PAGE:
Announcing Stack Overflow Documentation

We started with Q&A. Technical documentation is next, and we need your help.

Whether you're a beginner or an experienced developer, you can contribute.

Sign up and start helping → Learn more about Documentation →

I know this has probably something to do with class loaders, however I couldn't find an example (it might be I'm google-ing for the wrong keywords.

I am trying to load a class (or a method) form a string. The string doesn't contain the name of a class, but the code for a class, e.g.

class MyClass implements IMath {
    public int add(int x, int y) {
         return x + y;

and then do something like this:

String s = "class MyClass implements IMath { public int add(int x, int y) { return x + y; }}";
IMath loadedClass = someThing.loadAndInitialize(string);
int result = loadedClass.add(5,6);

Now obviously, the someThing.loadAndInitialize(string) - part is the one I don't know how to achieve. Is this even possible? Or would it be easier to run JavaScripts and somehow "give" the variables / objects (like x and y)?

Thank you for any hints.

share|improve this question
Personally, if the source had to be Java, I'd either just use the Java compilation API, or if that wasn't sufficient, Janino, javassist, etc. – Dave Newton Jun 4 '12 at 14:34
up vote 7 down vote accepted

Use Java Compiler API. Here is a blog post that shows you how to do it.

You can use temporary files for this, as this requires input/output file, or you can create custom implementation of JavaFileObject that reads source from string. From the javadoc:

    * A file object used to represent source coming from a string.
   public class JavaSourceFromString extends SimpleJavaFileObject {
        * The source code of this "file".
       final String code;

        * Constructs a new JavaSourceFromString.
        * @param name the name of the compilation unit represented by this file object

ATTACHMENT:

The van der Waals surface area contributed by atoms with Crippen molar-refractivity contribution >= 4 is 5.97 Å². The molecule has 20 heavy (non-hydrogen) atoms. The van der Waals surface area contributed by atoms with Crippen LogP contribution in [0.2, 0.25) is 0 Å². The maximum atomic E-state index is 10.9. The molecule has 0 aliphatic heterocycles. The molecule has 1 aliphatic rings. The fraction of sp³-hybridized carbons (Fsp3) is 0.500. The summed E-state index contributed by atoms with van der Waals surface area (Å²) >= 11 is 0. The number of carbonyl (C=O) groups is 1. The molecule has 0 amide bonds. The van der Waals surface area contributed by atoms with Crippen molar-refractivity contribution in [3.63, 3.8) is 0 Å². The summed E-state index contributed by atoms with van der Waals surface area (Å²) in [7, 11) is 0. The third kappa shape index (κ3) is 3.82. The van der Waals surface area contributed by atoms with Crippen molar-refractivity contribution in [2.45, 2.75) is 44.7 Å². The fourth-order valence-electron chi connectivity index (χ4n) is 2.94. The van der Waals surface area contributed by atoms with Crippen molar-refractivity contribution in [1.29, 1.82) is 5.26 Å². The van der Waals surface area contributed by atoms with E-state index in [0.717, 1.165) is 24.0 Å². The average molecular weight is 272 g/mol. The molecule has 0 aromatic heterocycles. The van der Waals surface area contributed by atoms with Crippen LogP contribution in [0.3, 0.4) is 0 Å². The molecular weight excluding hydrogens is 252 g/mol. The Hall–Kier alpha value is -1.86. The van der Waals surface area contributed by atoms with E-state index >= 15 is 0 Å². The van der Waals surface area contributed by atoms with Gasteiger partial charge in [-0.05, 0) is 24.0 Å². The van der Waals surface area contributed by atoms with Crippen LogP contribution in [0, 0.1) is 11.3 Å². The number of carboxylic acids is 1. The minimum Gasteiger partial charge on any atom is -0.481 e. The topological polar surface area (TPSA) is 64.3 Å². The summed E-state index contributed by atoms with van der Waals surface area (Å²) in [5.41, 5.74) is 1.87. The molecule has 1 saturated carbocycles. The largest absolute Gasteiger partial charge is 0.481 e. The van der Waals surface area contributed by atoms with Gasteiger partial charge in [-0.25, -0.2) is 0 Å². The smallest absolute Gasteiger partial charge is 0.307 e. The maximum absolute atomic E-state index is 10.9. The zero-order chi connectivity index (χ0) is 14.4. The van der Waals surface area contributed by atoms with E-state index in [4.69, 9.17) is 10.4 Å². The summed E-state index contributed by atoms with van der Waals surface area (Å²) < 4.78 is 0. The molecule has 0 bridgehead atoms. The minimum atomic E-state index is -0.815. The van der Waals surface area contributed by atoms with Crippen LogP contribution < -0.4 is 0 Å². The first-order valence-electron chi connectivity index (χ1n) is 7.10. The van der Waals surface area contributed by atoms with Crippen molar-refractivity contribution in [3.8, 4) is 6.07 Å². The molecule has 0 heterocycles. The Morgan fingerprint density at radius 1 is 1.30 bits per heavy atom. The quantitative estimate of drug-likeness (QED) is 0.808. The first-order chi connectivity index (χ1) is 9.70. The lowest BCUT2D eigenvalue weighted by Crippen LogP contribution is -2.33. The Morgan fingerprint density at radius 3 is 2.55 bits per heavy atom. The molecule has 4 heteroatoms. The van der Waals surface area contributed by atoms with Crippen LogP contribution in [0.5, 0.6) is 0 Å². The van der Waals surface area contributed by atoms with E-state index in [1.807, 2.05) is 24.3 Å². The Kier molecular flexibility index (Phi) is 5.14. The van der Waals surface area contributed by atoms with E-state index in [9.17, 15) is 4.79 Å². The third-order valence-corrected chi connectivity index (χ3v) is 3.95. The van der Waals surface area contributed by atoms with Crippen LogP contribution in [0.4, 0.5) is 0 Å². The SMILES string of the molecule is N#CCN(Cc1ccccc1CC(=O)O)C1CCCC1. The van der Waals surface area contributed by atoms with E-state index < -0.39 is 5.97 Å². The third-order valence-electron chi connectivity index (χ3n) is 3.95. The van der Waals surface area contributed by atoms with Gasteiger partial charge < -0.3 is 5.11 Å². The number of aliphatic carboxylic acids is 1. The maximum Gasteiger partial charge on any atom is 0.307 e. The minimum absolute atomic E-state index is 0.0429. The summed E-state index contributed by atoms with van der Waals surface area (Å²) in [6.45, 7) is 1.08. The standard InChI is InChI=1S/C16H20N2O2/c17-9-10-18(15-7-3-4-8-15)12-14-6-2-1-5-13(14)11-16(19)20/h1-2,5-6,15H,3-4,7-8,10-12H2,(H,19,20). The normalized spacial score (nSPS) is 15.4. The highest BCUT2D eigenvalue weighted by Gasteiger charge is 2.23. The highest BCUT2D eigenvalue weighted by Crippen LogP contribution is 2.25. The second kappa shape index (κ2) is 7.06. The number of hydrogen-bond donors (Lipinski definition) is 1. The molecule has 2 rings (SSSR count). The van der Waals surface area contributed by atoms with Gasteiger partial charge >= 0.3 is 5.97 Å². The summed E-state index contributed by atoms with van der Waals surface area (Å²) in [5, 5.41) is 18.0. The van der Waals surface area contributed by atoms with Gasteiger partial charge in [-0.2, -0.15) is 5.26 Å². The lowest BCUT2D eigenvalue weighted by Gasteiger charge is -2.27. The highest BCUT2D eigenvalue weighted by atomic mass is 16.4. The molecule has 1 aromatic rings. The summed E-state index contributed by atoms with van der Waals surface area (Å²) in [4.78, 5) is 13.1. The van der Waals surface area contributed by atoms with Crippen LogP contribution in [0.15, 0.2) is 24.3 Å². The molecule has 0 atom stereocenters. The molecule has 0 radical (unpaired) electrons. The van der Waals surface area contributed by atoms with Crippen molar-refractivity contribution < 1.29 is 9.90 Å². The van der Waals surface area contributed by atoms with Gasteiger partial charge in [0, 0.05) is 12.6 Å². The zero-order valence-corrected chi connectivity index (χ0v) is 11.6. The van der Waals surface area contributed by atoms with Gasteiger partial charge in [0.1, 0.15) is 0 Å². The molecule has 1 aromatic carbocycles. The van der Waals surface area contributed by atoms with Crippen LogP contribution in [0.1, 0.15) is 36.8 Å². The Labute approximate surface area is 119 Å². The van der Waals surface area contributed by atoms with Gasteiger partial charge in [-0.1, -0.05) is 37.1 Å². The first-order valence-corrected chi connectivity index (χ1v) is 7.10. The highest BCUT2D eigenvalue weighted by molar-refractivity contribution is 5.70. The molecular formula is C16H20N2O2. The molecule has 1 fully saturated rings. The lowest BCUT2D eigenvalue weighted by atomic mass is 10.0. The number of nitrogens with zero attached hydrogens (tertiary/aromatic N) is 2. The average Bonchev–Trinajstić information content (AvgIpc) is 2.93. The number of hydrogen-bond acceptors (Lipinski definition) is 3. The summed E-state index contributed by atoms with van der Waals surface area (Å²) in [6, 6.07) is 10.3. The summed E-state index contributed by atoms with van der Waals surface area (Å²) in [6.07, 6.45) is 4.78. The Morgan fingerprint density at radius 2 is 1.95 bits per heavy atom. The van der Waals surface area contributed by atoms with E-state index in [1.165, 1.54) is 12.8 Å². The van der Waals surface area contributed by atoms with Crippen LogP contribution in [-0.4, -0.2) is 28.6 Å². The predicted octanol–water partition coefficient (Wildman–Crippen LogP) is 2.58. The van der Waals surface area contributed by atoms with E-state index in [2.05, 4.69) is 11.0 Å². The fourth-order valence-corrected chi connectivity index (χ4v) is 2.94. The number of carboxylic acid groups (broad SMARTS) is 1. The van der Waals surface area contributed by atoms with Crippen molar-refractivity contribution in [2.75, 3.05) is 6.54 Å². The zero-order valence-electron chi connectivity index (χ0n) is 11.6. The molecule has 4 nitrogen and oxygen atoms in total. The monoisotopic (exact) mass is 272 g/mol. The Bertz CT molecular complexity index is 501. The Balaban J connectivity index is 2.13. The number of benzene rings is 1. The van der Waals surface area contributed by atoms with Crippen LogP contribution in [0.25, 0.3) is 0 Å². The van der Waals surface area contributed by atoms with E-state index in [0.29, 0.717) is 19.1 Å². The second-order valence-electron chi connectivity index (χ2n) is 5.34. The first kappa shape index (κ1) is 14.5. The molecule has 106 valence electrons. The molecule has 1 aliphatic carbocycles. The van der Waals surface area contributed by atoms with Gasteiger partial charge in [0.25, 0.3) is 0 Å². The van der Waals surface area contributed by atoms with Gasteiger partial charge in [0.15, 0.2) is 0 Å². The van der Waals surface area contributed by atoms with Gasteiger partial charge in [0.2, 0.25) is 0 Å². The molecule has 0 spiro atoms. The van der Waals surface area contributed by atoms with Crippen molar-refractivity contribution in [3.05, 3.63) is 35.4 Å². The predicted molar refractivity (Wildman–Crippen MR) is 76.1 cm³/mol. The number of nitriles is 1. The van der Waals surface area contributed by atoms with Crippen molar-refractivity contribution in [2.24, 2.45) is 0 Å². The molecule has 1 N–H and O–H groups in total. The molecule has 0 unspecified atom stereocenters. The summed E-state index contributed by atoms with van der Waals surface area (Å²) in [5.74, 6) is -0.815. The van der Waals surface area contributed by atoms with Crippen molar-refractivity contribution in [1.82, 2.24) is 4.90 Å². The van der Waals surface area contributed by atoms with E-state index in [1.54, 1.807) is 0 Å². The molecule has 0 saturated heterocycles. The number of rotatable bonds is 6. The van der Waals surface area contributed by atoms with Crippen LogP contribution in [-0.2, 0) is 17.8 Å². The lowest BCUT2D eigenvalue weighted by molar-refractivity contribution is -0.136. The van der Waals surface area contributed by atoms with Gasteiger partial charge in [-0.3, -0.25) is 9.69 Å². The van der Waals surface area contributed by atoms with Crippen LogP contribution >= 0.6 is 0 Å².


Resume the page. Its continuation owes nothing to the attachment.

* @param code the source code for the compilation unit represented by this file object
       JavaSourceFromString(String name, String code) {
           super(URI.create("string:///" + name.replace('.','/') + Kind.SOURCE.extension),
           this.code = code;

       public CharSequence getCharContent(boolean ignoreEncodingErrors) {
           return code;

Once you have the output file (which is a compiled .class file), you can load it using URLClassLoader as follows:

    ClassLoader loader = new URLClassLoader(new URL[] {myClassFile.toURL());
    Class myClass = loader.loadClass("my.package.MyClass");

and then instantiate it, using:


or using a Constructor.

share|improve this answer
Thank you, I didn't know about the compiler api :-) – Dänu Jun 4 '12 at 16:41

You can use Rhino and JavaScript in JDK 7. That might be a good way to do it.

invokedynamic is coming....

If you want to stick with Java, you need something to parse the source and turn it into byte code - something like cglib.

share|improve this answer

At first you need to compile your code, for example using compiler API: ( http://www.accordess.com/wpblog/an-overview-of-java-compilation-api-jsr-199/, http://docs.oracle.com/javase/6/docs/api/javax/tools/package-summary.html). And after it load compiled class with ClassLoader ( http://docs.oracle.com/javase/1.4.2/docs/api/java/lang/ClassLoader.html )

share|improve this answer

You could compile it using JavaCompiler but I suggest you to use Groovy for this run-time class creation. It would be much easier.

share|improve this answer

Your Answer


By posting your answer, you agree to the privacy policy and terms of service.

Not the answer you're looking for? Browse other questions tagged or ask your own question.